• If you want to help implement a change in the technology, you should look through the issue trackers and ask to pick up an issue on the mailing list. You can contribute an API change, a TCK change, or a change in one of the technology implementations (such as GlassFishJerseyMojarraOpenMQ, or EclipseLink). Providing a proof-of-concept if you can is a great way to advocate for change (although this is clearly not an expectation from everyone).
  • If you are unsure where to start, just get on a mailing list, introduce yourself and say you want to help. There should be a Jakarta EE Ambassador present to engage you. You can also reach out through the Jakarta EE Ambassadors Google Group.

#java #java ee #jakarta ee #jakarta ee 10 #guide to contributing to jakarta ee 10

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Guide to Contributing to Jakarta EE 10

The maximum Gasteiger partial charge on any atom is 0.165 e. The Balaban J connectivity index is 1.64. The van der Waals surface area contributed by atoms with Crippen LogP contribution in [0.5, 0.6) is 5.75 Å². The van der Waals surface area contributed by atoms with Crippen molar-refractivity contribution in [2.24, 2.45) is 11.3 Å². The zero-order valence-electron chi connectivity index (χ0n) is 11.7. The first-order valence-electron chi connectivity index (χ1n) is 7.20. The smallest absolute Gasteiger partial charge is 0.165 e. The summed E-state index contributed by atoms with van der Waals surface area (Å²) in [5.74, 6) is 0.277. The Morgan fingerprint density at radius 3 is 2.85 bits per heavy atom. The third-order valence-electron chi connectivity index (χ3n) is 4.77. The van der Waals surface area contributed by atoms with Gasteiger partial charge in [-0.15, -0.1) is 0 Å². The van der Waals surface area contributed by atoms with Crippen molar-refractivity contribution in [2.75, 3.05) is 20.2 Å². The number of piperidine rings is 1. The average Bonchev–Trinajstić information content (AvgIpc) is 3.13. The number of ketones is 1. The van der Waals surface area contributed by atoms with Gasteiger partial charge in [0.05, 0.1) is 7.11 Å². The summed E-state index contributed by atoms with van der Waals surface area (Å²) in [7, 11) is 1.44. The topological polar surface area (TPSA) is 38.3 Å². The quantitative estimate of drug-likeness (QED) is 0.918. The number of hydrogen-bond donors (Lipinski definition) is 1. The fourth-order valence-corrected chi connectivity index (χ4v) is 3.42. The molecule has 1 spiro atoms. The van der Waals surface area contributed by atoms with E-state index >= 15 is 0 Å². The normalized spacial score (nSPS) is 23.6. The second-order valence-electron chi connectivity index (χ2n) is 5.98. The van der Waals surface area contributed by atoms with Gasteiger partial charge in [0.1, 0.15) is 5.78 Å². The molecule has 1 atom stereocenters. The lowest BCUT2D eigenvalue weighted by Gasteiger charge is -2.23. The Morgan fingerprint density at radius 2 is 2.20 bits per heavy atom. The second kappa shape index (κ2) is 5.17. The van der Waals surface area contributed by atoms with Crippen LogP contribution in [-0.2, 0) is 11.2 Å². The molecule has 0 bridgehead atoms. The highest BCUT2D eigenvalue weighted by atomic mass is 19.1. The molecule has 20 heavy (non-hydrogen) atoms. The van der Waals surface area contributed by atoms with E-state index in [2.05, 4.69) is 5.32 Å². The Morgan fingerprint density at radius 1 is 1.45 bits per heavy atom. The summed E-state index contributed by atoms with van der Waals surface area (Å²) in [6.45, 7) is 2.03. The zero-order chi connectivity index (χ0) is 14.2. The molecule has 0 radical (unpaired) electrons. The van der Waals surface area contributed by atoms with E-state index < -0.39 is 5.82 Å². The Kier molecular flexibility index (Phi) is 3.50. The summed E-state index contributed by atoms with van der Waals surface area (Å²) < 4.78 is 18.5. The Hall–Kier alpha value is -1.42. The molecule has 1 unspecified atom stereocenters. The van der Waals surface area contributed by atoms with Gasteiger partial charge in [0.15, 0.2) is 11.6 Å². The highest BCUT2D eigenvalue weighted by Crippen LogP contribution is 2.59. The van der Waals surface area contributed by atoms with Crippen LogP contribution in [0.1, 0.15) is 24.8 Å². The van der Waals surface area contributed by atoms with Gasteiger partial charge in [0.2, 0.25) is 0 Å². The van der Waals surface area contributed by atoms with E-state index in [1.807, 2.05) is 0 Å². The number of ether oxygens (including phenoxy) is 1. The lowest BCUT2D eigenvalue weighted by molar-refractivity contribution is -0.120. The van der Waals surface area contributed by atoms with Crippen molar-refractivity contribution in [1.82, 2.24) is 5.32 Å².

Samanta  Moore

Samanta Moore

1623896700

Guide to Contributing to Jakarta EE 10

This high-level guide outlines some possibilities for Jakarta EE 10 as well as how you can contribute.

Java EE has been transferred to the Eclipse Foundation and Jakarta EE 9.1 is behind us. The next step in the journey is Jakarta EE 10. This write-up outlines some possibilities for Jakarta EE 10 as well as how you can contribute.

Ways of Contributing

There are many ways of contributing to Jakarta EE 10, depending on what your time and interest allow. You can always start simple and get more engaged over time.